All work together at all times and the percentage in which they’re used depends on how intense your exercise is. For example, all in the park is probably 99% aerobic whereas a 40-yard sprint is probably 95% PCR.
Back to my point: Sprinting is a high-intensity method that emphasizes the ATP-PCr and anaerobic glycolysis systems, the same energy systems used during most high-intensity lifting sessions.
When you sprint, you’ll improve your anaerobic glycolytic capabilities. Sprinting allows you to work harder you’re allowed to work at higher relative intensities. This can help improve your work capacity in the gym, sports, and life.
There are peripheral adaptations associated with aerobic AND anaerobic metabolism (i.e. improves the function of ALL three energy pathways). This means you’ll improve work capacity in your muscle-building workouts, allowing for harder training and building more muscle.
Sprinting Builds Muscle
Sprinting is a total body exercise with the primary driving force being powerful hip extension and flexion in acceleration, then rapid stride turnover as you reach top speed.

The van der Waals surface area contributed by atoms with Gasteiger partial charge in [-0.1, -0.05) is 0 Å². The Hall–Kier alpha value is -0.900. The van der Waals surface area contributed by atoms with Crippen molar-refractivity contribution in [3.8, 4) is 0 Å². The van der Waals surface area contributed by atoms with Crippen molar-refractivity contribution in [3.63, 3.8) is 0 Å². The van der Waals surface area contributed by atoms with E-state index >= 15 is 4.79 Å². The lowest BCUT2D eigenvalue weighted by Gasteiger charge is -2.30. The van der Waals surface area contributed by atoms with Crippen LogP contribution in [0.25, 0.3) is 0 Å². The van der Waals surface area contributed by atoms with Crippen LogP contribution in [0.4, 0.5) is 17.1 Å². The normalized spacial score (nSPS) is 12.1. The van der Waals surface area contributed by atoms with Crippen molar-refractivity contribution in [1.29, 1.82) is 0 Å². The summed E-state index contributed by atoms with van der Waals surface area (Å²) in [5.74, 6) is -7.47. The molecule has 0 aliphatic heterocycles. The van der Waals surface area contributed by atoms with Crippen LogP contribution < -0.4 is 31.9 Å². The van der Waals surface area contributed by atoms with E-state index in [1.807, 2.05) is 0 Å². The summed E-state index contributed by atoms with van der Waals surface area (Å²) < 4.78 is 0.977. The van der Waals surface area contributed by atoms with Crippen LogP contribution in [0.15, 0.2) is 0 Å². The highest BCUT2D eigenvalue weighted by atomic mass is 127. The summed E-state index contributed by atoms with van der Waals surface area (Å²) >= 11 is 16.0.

The muscles primarily responsible for explosive hip extension/flexion are some of the biggest muscles in your body: the glutes, hamstrings, hip flexors, and quads.
Sprinting increases protein synthesis and HGH release (by up to 230% and 500%, respectively). Sprinting also boosts testosterone, improve insulin sensitivity, and increase mTOR signaling. All of these factors are linked to muscle growth.
Rather than solely using deadlifts, squats, cleans, and other weight-room exercise to build your backside — use sprints.
Sprinting Work Potentiates the CNS for Gains in Strength
According to Hamada et. el (2000), there is increased phosphorylation of myosin regulatory light chains during a maximum voluntary contraction (MVC). This allows the actin and myosin binding (for muscle contraction) to react to the increased calcium release.